The Knowledge - Understanding - Wisdom Dynamic
The world is enamored of knowledge, too often pursuing it for its own sake. Knowledge, however, is only the beginning. Pursuing its understanding and wisdom is needed to complete the process and bring confidence to our application. Understanding how to view the relationships between knowledge, understanding, and wisdom is a good starting point.
The Classic View
Here, we see a vertical relationship in which we ascend from basic knowledge, passing through understanding on our journey to the highest level, wisdom. We understand this view as a linear progression, one where we begin with information which matures into understanding of the information, which in turn matures into wisdom.
Isaiah 11:2 tells us that Knowledge, Understanding, and Wisdom are among the seven spirits of God. For many years, I viewed the relationship between these three spirits as a ladder with knowledge on the bottom (foundation), understanding in the middle (information maturing), and wisdom at the top (the result of highest forms of processing, revelation, and counsel).
There is nothing wrong with this view. I believe it is accurate as far as it goes. It correctly depicts the pursuit of the maturing of knowledge. I say pursuit because it doesn’t just happen organically. One must desire to uncover the understanding and wisdom of a matter, which will require diligence in investigation, testing, and proving. That is all good, and often these activities are the engines of revelation. God doesn’t (usually) just drop an apple of revelation into our lap. We must tend the orchard, place the ladder, and climb it before we can reach to pick the apple. To shift metaphors, we must do the work of building a pathway to the gateway before we can actually step through the gateway and into revelation.
We like the linear progression view in part, I think, because it fits our way of thinking. There is a rationality to the progression. There is a foundation, an intermediate waypoint, and then the zenith. It makes perfect sense.
So, it’s all good. But I think there is also another way of viewing the relationships between these three spirits which also makes perfect sense.
A Different View
Isiah 11:2 lists seven spirits of the LORD: The Spirit of the LORD, wisdom, understanding, counsel, might, knowledge, and the Fear of the LORD, in that order. I am not sure that the sequencing here carries any great meaning, but I am also not sure it doesn’t. It is interesting, however, that the spirits of wisdom and understanding are placed side by side as this portends how they are often observed. We see the two operating in concert with each other throughout scripture, and it is clear there is a special relationship between them (see 1 Kings 4:29, 7:14; Psalms 111:10; Proverbs 2:1-2, 6, 10:13, 16:16, 23:23; Colossians 1:9; James 3:13, etc.). Wisdom and Understanding operate as a pair, not remote from Knowledge but in closer relationship. Where does this leave Knowledge?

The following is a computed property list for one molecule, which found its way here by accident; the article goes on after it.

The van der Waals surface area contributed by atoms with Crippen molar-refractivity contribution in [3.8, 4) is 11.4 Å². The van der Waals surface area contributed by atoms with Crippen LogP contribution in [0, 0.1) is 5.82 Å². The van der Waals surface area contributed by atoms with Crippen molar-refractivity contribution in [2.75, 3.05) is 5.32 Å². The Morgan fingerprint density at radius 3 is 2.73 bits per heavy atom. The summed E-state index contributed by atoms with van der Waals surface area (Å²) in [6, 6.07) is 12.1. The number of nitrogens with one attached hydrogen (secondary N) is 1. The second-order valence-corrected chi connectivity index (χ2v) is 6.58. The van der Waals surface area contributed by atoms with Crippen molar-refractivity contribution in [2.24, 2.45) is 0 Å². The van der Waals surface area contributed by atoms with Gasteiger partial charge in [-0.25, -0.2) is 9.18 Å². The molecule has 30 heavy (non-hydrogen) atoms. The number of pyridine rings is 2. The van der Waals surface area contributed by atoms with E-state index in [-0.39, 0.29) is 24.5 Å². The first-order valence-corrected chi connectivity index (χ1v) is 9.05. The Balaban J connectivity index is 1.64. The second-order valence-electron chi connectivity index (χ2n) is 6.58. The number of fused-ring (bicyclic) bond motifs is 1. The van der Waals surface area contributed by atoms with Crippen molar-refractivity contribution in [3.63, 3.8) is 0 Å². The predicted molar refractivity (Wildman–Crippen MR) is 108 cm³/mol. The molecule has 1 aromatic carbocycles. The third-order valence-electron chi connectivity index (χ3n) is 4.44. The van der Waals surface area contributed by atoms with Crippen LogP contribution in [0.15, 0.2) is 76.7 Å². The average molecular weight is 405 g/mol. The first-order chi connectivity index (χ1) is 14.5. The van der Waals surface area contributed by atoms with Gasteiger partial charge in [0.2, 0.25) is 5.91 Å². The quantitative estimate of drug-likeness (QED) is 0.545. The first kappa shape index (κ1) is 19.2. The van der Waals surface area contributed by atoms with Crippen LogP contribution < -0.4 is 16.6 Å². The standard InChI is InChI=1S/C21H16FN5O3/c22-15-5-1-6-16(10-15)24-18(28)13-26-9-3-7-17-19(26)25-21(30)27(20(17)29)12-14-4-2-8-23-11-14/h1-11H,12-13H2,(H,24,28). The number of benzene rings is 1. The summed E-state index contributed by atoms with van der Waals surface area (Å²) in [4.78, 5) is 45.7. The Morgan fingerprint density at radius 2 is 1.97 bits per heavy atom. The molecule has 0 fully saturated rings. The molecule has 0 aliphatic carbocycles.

In one sense, the relationship shared by Wisdom and Understanding elevates Knowledge. In this different view, wisdom and understanding function as an arc, combining their characteristics and functions to result in perfected understanding which is multiplied in force when deployed as wisdom. When this occurs, we don’t just have the kernel of knowledge that is the starting point of the progression, we possess the full knowledge of its matured understanding, wisdom, the discernment these bring to us, and their power of action.
Having this kind of knowledge is a game changer for us as we walk out our daily lives. It strengthens our faith and belief, and allows us to function with great confidence. I think the analogy for us to keep in mind is Christ. How could he do the things he did? How could he calm the seas, raise the dead, turn water to wine, and feed five thousand with mere morsels? Yes, he is God, but he was operating as a human when he did these things. He had the advantage, however, of a heavenly perspective. He had already seen these things there and knew they were real. He could bring them into earth’s reality because he had knowledge of their heavenly reality (John 5:19). He had confidence because he knew, and he knew that he knew.
I think both views are correct. The first describes our pursuit of wisdom, the second describes our stewardship of its possession. It is good to pursue wisdom through the exercise of maturing knowledge by searching, testing, discerning, and proving. Doing this is part of our job description as believers because it stands us on solid ground (Proverbs 25:2). The result is confidence in our conviction. Like Christ, we know, and we know that we know. Walking through life with this knowledge and understanding of wisdom empowers us to walk boldly. It allows us to speak truth when it is not popular, to make right decisions when they run against the current, to reject temptations, to endure and persevere when required, and to do all this with confidence.
Possessing knowledge of the understanding and wisdom of a matter is far greater than the initial kernel of knowledge that set us on our journey of exploration, examination, and testing. We now know fully and knowing that, we walk in greater truth and strength.